ROME – As violence continues to grip the small southern Africa nation of Eswatini, formerly known as Swaziland and the continent’s last remaining monarchy, the country’s lone Catholic bishop says the challenge isn’t just to stop the bloodshed, but to understand why it’s happening.
“We need to understand how we reached to this point,” Bishop José Luis Gerardo Ponce de León told Crux. “It won’t be possible to move forward without it. It would be like going to the doctor because we are in pain and accepting to live on painkillers, without really knowing where the pain comes from.”
The current round of violence began in late May with the murder of a young law student, speaking protests from thousands of people which, in turn, triggered a harsh government crackdown.
“The last two weeks have been marked by the ‘uncertainty’ of what is happening, and what will be happening,” said Ponce de León.
With little over one million citizens, the kingdom of Eswatini, formerly known as Swaziland, is currently in turmoil, with opposition leaders in hiding as King Mswati III tries to contain the pro-democracy protests, who responded not only by sending the army to quelch dissent, but also blocking the internet and imposing a curfew.
For the past six weeks, pro-democracy protesters have sporadically taken to the streets to express their discontent, and an estimated 50 people have died and 150 protesters hospitalized with injuries resulting from live ammunition or beatings by security forces.
The situation is now close to chaos, as evidenced by the declaration of the United Nations High Commissioner for Human Rights earlier this month, saying he’s “deeply concerned.”
Pope Francis referred to the crisis on July 4 during his Sunday Angelus prayer just he went to Rome’s Gemelli Hospital for a pre-scheduled colon surgery.
“News is arriving from the dear nation of Eswatini, in southern Africa, news of tension and violence,” the pope said. “I invite those who hold responsibility, and those who are manifesting their aspirations for the future of the country, to a common effort toward dialogue, reconciliation and the peaceful settlement of different positions.”
Ponce de León expressed his appreciation to the pope, saying that it was “very touching” for Francis to refer to the crisis: “Eswatini is a little-known country, and [the pope] helped us to make this crisis known at the international level.”
“The previous weekend saw the burial of some of those who were killed during the unrest,” the prelate said on Saturday. “As Council of Swaziland Churches, we saw the need to issue a statement asking for restraint from everyone allowing the families to bury their loved ones with dignity.”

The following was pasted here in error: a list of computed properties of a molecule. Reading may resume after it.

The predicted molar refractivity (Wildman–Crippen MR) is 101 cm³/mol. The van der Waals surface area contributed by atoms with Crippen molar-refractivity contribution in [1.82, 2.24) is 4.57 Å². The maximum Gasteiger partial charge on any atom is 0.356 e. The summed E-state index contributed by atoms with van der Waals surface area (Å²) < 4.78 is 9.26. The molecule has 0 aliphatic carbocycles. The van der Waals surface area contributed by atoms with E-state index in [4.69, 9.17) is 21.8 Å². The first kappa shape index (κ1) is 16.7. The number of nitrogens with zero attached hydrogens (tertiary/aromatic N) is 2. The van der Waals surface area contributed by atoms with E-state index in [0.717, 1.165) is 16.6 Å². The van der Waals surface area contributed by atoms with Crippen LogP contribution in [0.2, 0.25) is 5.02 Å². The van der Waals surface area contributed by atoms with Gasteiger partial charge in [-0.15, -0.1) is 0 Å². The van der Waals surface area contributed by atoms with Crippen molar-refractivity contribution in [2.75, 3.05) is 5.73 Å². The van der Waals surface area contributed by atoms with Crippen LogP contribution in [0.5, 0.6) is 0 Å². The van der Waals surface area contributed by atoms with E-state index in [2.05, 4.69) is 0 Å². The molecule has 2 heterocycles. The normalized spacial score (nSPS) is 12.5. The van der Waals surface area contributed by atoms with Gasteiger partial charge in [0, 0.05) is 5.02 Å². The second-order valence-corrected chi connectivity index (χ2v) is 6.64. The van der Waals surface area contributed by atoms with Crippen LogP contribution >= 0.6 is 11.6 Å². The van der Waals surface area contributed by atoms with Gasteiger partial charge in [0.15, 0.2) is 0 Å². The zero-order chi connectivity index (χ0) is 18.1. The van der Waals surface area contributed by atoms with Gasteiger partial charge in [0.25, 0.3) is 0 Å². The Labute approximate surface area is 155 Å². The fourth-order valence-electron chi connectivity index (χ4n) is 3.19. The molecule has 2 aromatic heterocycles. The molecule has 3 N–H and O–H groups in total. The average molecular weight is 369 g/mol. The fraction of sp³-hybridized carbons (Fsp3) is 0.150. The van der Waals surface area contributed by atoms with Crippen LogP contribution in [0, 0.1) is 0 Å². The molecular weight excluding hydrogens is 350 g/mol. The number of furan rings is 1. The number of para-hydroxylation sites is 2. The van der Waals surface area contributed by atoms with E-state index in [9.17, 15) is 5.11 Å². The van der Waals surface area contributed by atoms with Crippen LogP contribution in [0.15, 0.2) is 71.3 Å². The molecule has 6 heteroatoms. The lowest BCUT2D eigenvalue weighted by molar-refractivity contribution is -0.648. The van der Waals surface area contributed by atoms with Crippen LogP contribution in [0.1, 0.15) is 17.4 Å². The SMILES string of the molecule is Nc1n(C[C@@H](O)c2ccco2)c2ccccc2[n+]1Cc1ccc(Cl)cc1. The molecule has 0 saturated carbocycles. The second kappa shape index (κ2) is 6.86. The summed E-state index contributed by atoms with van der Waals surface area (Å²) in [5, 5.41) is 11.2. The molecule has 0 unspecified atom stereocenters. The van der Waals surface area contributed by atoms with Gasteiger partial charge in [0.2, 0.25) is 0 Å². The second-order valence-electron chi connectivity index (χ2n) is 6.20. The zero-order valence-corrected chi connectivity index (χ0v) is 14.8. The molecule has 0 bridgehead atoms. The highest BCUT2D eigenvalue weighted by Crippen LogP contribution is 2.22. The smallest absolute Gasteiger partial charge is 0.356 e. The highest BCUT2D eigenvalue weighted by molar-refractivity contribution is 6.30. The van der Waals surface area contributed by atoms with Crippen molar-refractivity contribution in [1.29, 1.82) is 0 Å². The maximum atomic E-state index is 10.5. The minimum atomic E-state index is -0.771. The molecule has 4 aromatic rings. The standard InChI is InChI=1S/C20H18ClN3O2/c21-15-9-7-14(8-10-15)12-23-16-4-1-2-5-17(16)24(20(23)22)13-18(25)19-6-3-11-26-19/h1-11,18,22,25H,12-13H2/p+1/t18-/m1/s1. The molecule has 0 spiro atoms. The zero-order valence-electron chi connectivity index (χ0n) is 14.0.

The statement, sent to Crux, appeals to all involved, including the government, to “exercise some restrain and allow families to bury their deceased family members with the respect and the dignity that they deserved.”
“It’s known that when a person passes under such circumstances, tempers usually flare and people get emotional,” the statement says, before appealing to family and friends of those who’ve died to remain calm and to government agencies to respect the families and allow them to bury their loved one in peace.
On Friday, two parallel events were held, one summoned by the king as a show of strength called “Ludzidzini Royal Cattle Byre” and one called for by opposition leaders and NGOs to march in downtown Manzini, the national capital.
Ponce de León defined the clash by quoting a newspaper with a frontpage headline saying, “Choose your struggle.”
There were hopes that the king would call for dialogue on Friday. Instead, he blasted the anti-monarchy protests as “satanic” and denounced that they have taken the country “backwards.”
The Manzini City Council indicated that no permission had been requested to hold the anti-government rally, and the air was tense with expectation: “Police made sure the march would not take place,” the prelate said.
A video posted to Facebook by the Swaziland United Democratic Front, showed pro-democracy protesters singing and dancing in the streets of Manzini before fleeing as shots rang out behind them.
On the other hand, according to Ponce de León, before the alleged dialogue talks summoned by the king, “calls had been made to boycott His Majesty’s call to Ludzidzini and today’s newspapers indicate that some of the buses sent by government to transport the people travelled empty. It is, in any case, difficult to measure the success of one or the other call.”
Eswatini became independent in 1968, and five years later political parties were banned and the country became what is known as a “democratic monarchy” where some of the legislators are elected by the people in the various and the rest are appointed by the king. The discontent, locals have told Crux, is the result of many elements: lack of basic services, unemployment and police violence. It’s widely perceived by locals that only those in power benefit from any progress the country might achieve.
According to the World Bank, two thirds of the population live under the poverty line, yet the king continues to carry a lavish lifestyle spread across several palaces that he shares with his 15 wives.
The Kingdom of Eswatini is a small country flanked by two of Africa’s largest: South Africa and Mozambique. Compared to its neighbors, it has often been labeled as a quiet country, which is why the violence is considered unprecedented.
“I believe that in the coming days we will hear the reaction from ‘opposition groups’ to His Majesty’s address and appointment,” Ponce de León said. “The Council of Swaziland Churches has been busy meeting as many stakeholders as possible. Everyone agrees that a national dialogue is the way forward. At the same time, that dialogue might have ‘pre-conditions’ for it to take place and might also need a facilitator.”
Follow Inés San Martín on Twitter: @inesanma